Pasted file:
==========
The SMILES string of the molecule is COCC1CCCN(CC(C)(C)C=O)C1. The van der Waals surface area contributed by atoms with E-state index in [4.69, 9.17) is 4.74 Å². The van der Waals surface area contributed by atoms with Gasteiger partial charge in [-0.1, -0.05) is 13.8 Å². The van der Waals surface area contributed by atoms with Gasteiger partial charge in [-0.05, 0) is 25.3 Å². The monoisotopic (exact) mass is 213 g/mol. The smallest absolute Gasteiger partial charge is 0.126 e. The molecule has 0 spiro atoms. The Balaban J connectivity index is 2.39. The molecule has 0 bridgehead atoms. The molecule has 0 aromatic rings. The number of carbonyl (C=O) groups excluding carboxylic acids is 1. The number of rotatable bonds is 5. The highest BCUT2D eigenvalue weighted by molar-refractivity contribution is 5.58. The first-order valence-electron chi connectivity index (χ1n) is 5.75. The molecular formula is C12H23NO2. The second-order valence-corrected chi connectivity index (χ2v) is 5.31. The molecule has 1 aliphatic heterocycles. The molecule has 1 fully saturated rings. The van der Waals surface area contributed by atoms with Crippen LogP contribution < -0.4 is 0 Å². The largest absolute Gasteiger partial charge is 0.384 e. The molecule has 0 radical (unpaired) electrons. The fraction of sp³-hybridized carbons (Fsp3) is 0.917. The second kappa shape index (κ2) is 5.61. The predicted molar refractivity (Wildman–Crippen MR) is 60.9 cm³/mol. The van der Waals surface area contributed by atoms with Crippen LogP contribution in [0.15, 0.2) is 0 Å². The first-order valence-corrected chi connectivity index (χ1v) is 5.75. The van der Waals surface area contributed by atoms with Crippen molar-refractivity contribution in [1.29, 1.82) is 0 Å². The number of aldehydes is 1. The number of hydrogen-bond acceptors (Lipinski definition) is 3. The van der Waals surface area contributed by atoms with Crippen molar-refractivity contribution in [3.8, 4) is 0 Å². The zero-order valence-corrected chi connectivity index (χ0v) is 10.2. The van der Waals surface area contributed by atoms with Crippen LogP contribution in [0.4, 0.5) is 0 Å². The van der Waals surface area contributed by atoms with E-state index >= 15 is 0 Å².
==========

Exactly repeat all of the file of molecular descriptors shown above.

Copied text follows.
The SMILES string of the molecule is COCC1CCCN(CC(C)(C)C=O)C1. The van der Waals surface area contributed by atoms with E-state index in [4.69, 9.17) is 4.74 Å². The van der Waals surface area contributed by atoms with Gasteiger partial charge in [-0.1, -0.05) is 13.8 Å². The van der Waals surface area contributed by atoms with Gasteiger partial charge in [-0.05, 0) is 25.3 Å². The monoisotopic (exact) mass is 213 g/mol. The smallest absolute Gasteiger partial charge is 0.126 e. The molecule has 0 spiro atoms. The Balaban J connectivity index is 2.39. The molecule has 0 bridgehead atoms. The molecule has 0 aromatic rings. The number of carbonyl (C=O) groups excluding carboxylic acids is 1. The number of rotatable bonds is 5. The highest BCUT2D eigenvalue weighted by molar-refractivity contribution is 5.58. The first-order valence-electron chi connectivity index (χ1n) is 5.75. The molecular formula is C12H23NO2. The second-order valence-corrected chi connectivity index (χ2v) is 5.31. The molecule has 1 aliphatic heterocycles. The molecule has 1 fully saturated rings. The van der Waals surface area contributed by atoms with Crippen LogP contribution < -0.4 is 0 Å². The largest absolute Gasteiger partial charge is 0.384 e. The molecule has 0 radical (unpaired) electrons. The fraction of sp³-hybridized carbons (Fsp3) is 0.917. The second kappa shape index (κ2) is 5.61. The predicted molar refractivity (Wildman–Crippen MR) is 60.9 cm³/mol. The van der Waals surface area contributed by atoms with Crippen LogP contribution in [0.15, 0.2) is 0 Å². The first-order valence-corrected chi connectivity index (χ1v) is 5.75. The van der Waals surface area contributed by atoms with Crippen molar-refractivity contribution in [1.29, 1.82) is 0 Å². The number of aldehydes is 1. The number of hydrogen-bond acceptors (Lipinski definition) is 3. The van der Waals surface area contributed by atoms with Crippen molar-refractivity contribution in [3.8, 4) is 0 Å². The zero-order valence-corrected chi connectivity index (χ0v) is 10.2. The van der Waals surface area contributed by atoms with Crippen LogP contribution in [0.4, 0.5) is 0 Å². The van der Waals surface area contributed by atoms with E-state index >= 15 is 0 Å².